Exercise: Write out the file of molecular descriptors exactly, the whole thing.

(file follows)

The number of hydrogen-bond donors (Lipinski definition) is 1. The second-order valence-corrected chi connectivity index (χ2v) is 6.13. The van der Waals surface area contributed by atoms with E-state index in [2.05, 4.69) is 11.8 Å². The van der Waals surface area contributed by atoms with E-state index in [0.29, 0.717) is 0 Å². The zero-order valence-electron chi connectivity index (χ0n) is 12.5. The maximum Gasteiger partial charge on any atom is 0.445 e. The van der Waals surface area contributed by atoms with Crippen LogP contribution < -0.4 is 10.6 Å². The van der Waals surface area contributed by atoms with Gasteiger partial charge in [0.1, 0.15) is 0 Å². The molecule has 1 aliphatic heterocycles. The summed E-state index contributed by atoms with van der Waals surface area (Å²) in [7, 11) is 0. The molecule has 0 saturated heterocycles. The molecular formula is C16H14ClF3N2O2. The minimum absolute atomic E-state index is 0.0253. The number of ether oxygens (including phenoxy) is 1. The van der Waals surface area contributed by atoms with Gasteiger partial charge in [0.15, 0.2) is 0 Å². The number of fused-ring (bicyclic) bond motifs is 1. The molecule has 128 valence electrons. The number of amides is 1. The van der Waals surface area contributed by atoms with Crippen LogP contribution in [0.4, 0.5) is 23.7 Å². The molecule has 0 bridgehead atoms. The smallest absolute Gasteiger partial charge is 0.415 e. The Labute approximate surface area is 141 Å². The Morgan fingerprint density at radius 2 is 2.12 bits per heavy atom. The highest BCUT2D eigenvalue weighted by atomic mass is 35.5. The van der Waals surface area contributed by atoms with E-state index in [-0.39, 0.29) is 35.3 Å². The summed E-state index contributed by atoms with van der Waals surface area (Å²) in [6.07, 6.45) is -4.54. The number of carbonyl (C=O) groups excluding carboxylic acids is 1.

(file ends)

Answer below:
The number of hydrogen-bond donors (Lipinski definition) is 1. The second-order valence-corrected chi connectivity index (χ2v) is 6.13. The van der Waals surface area contributed by atoms with E-state index in [2.05, 4.69) is 11.8 Å². The van der Waals surface area contributed by atoms with E-state index in [0.29, 0.717) is 0 Å². The zero-order valence-electron chi connectivity index (χ0n) is 12.5. The maximum Gasteiger partial charge on any atom is 0.445 e. The van der Waals surface area contributed by atoms with Crippen LogP contribution < -0.4 is 10.6 Å². The van der Waals surface area contributed by atoms with Gasteiger partial charge in [0.1, 0.15) is 0 Å². The molecule has 1 aliphatic heterocycles. The summed E-state index contributed by atoms with van der Waals surface area (Å²) in [7, 11) is 0. The molecule has 0 saturated heterocycles. The molecular formula is C16H14ClF3N2O2. The minimum absolute atomic E-state index is 0.0253. The number of ether oxygens (including phenoxy) is 1. The van der Waals surface area contributed by atoms with Gasteiger partial charge in [0.15, 0.2) is 0 Å². The number of fused-ring (bicyclic) bond motifs is 1. The molecule has 128 valence electrons. The number of amides is 1. The van der Waals surface area contributed by atoms with Crippen LogP contribution in [0.4, 0.5) is 23.7 Å². The molecule has 0 bridgehead atoms. The smallest absolute Gasteiger partial charge is 0.415 e. The Labute approximate surface area is 141 Å². The Morgan fingerprint density at radius 2 is 2.12 bits per heavy atom. The highest BCUT2D eigenvalue weighted by atomic mass is 35.5. The van der Waals surface area contributed by atoms with E-state index in [-0.39, 0.29) is 35.3 Å². The summed E-state index contributed by atoms with van der Waals surface area (Å²) in [6.07, 6.45) is -4.54. The number of carbonyl (C=O) groups excluding carboxylic acids is 1.